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Distillate inventories continued to decline

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Dec. 4 2020, Updated 10:53 a.m. ET

Distillate inventories

Distillates include fuels like heating oil and diesel. Distillates are also an important group of fuels for transportation and heating purposes. They require crude oil to be processed.

Like gasoline, distillate demand and stock levels drive crude demand and crude prices. As a result, energy investors watch distillate inventories closely. Distillate inventories give a handy snapshot of distillate demand and supply trends.

Distillate stocks continued their declining streak. They decreased by 2.7 million barrels, or MMbbls, to 124.7 MMbbls. Analysts were expecting a decline of 3.5 MMbbls.

Inventories are now in the lower part of the five-year range.

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Factors that led to the inventory draw

Factors that led to the inventory draw include distillate production and demand.

Distillate production increased from ~4.63 million barrels per day, or MMbbls/d, to ~4.74MMbbls/d last week. According to the EIA (U.S. Energy Information Administration), distillate products supplied averaged 4.1 MMbbls/d over the last four weeks. This is ~11.2% higher—compared to same period last year.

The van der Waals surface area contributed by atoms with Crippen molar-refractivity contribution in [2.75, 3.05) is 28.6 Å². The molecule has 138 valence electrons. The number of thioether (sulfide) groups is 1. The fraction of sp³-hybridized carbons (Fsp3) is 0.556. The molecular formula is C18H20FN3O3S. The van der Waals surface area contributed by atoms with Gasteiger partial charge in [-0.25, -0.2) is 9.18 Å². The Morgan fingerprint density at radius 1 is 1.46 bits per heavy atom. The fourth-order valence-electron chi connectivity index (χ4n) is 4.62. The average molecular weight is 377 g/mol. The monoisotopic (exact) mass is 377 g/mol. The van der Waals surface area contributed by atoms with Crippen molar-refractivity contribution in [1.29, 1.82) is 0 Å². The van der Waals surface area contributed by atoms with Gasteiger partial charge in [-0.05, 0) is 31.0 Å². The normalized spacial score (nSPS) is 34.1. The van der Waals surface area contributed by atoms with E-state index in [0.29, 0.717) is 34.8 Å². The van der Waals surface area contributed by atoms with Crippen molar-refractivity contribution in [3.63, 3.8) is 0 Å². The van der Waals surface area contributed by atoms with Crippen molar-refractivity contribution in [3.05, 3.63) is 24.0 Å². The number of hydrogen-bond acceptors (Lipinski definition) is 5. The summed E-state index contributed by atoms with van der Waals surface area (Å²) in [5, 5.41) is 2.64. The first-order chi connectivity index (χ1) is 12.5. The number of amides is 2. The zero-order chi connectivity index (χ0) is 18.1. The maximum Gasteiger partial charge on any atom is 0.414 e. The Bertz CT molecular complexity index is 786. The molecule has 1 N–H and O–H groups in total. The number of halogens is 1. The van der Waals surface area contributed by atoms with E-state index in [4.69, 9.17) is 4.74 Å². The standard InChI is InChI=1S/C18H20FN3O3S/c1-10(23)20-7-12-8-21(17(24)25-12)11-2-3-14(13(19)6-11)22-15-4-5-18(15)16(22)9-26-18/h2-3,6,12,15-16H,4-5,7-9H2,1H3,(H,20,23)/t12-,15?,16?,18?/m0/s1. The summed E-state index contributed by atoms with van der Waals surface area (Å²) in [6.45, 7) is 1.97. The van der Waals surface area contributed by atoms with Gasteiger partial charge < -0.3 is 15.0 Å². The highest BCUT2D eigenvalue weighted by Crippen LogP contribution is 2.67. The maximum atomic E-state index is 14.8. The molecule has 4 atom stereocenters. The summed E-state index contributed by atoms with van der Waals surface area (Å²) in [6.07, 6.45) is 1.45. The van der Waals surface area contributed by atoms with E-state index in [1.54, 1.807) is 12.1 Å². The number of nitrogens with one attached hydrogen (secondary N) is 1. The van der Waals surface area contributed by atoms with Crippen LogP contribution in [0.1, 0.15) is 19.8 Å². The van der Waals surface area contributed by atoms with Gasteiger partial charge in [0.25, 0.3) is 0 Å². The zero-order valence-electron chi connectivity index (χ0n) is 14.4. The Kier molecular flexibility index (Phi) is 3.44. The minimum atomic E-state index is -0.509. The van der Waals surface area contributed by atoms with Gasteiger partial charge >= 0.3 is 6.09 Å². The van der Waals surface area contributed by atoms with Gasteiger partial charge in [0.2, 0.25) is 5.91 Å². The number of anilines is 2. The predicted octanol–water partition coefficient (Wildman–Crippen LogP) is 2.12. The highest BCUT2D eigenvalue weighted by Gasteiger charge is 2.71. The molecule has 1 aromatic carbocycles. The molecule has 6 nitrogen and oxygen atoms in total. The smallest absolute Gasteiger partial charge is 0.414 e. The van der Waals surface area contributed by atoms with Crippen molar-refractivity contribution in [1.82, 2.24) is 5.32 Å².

Distillate demand increased from ~4.25 MMbbls/d to ~4.28 MMbbls/d. While the increase in demand wasn’t that significant, net changes in exports could have also offset the increase in production. This would explain the inventory draw.

An inventory draw is bullish for distillate prices. It’s positive for major refiners like Valero Energy (VLO), Phillips 66 (PSX), Marathon Energy (MPC), and HollyFrontier Corp. (HFC). It’s also positive for the Energy Select Sector SPDR ETF (XLE). XLE holds many of these refiners. They account for ~7% of XLE.

Outlook and international demand

In the February STEO (Short-Term Energy Outlook) report, the EIA expects US distillate consumption to increase by 80,000 barrels per day, or bpd, to 4.07 MMbbls/d in 2015. This would largely be driven by increasing industrial production. In 2014, the EIA estimated that distillate consumption was ~4 MMbbls/d.

In the next part of this series, we’ll discuss the movement in Cushing inventories last week.

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